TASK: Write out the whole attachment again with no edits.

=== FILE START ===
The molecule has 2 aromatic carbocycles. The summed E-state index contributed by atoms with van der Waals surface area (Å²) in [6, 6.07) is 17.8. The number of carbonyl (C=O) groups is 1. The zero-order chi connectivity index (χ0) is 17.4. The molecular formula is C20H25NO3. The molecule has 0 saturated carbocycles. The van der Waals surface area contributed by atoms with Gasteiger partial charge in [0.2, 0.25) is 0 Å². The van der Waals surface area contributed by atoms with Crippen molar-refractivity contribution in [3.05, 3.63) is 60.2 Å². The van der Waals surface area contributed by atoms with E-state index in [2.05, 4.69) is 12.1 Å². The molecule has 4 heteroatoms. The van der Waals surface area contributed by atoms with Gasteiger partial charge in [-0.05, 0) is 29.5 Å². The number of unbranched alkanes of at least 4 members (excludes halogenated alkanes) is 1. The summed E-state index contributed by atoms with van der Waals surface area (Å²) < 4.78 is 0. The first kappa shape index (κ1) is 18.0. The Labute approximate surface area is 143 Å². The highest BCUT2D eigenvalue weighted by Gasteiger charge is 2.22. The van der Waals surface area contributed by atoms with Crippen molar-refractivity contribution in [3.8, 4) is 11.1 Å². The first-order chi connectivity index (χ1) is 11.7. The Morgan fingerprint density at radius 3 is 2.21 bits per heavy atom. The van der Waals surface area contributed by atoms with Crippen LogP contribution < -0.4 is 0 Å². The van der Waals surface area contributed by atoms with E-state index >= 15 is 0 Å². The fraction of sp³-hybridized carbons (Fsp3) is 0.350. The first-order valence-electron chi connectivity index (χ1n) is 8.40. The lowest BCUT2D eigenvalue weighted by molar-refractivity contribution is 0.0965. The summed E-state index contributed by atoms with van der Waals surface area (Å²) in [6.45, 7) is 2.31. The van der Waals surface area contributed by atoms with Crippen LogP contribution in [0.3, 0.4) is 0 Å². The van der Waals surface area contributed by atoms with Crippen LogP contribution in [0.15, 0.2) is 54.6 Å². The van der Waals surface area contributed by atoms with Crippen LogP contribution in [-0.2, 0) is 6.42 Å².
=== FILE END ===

The molecule has 2 aromatic carbocycles. The summed E-state index contributed by atoms with van der Waals surface area (Å²) in [6, 6.07) is 17.8. The number of carbonyl (C=O) groups is 1. The zero-order chi connectivity index (χ0) is 17.4. The molecular formula is C20H25NO3. The molecule has 0 saturated carbocycles. The van der Waals surface area contributed by atoms with Gasteiger partial charge in [0.2, 0.25) is 0 Å². The van der Waals surface area contributed by atoms with Crippen molar-refractivity contribution in [3.05, 3.63) is 60.2 Å². The van der Waals surface area contributed by atoms with E-state index in [2.05, 4.69) is 12.1 Å². The molecule has 4 heteroatoms. The van der Waals surface area contributed by atoms with Gasteiger partial charge in [-0.05, 0) is 29.5 Å². The number of unbranched alkanes of at least 4 members (excludes halogenated alkanes) is 1. The summed E-state index contributed by atoms with van der Waals surface area (Å²) < 4.78 is 0. The first kappa shape index (κ1) is 18.0. The Labute approximate surface area is 143 Å². The highest BCUT2D eigenvalue weighted by Gasteiger charge is 2.22. The van der Waals surface area contributed by atoms with Crippen molar-refractivity contribution in [3.8, 4) is 11.1 Å². The first-order chi connectivity index (χ1) is 11.7. The Morgan fingerprint density at radius 3 is 2.21 bits per heavy atom. The van der Waals surface area contributed by atoms with Crippen LogP contribution < -0.4 is 0 Å². The van der Waals surface area contributed by atoms with E-state index >= 15 is 0 Å². The fraction of sp³-hybridized carbons (Fsp3) is 0.350. The first-order valence-electron chi connectivity index (χ1n) is 8.40. The lowest BCUT2D eigenvalue weighted by molar-refractivity contribution is 0.0965. The summed E-state index contributed by atoms with van der Waals surface area (Å²) in [6.45, 7) is 2.31. The van der Waals surface area contributed by atoms with Crippen LogP contribution in [0.3, 0.4) is 0 Å². The van der Waals surface area contributed by atoms with Crippen LogP contribution in [0.15, 0.2) is 54.6 Å². The van der Waals surface area contributed by atoms with Crippen LogP contribution in [-0.2, 0) is 6.42 Å².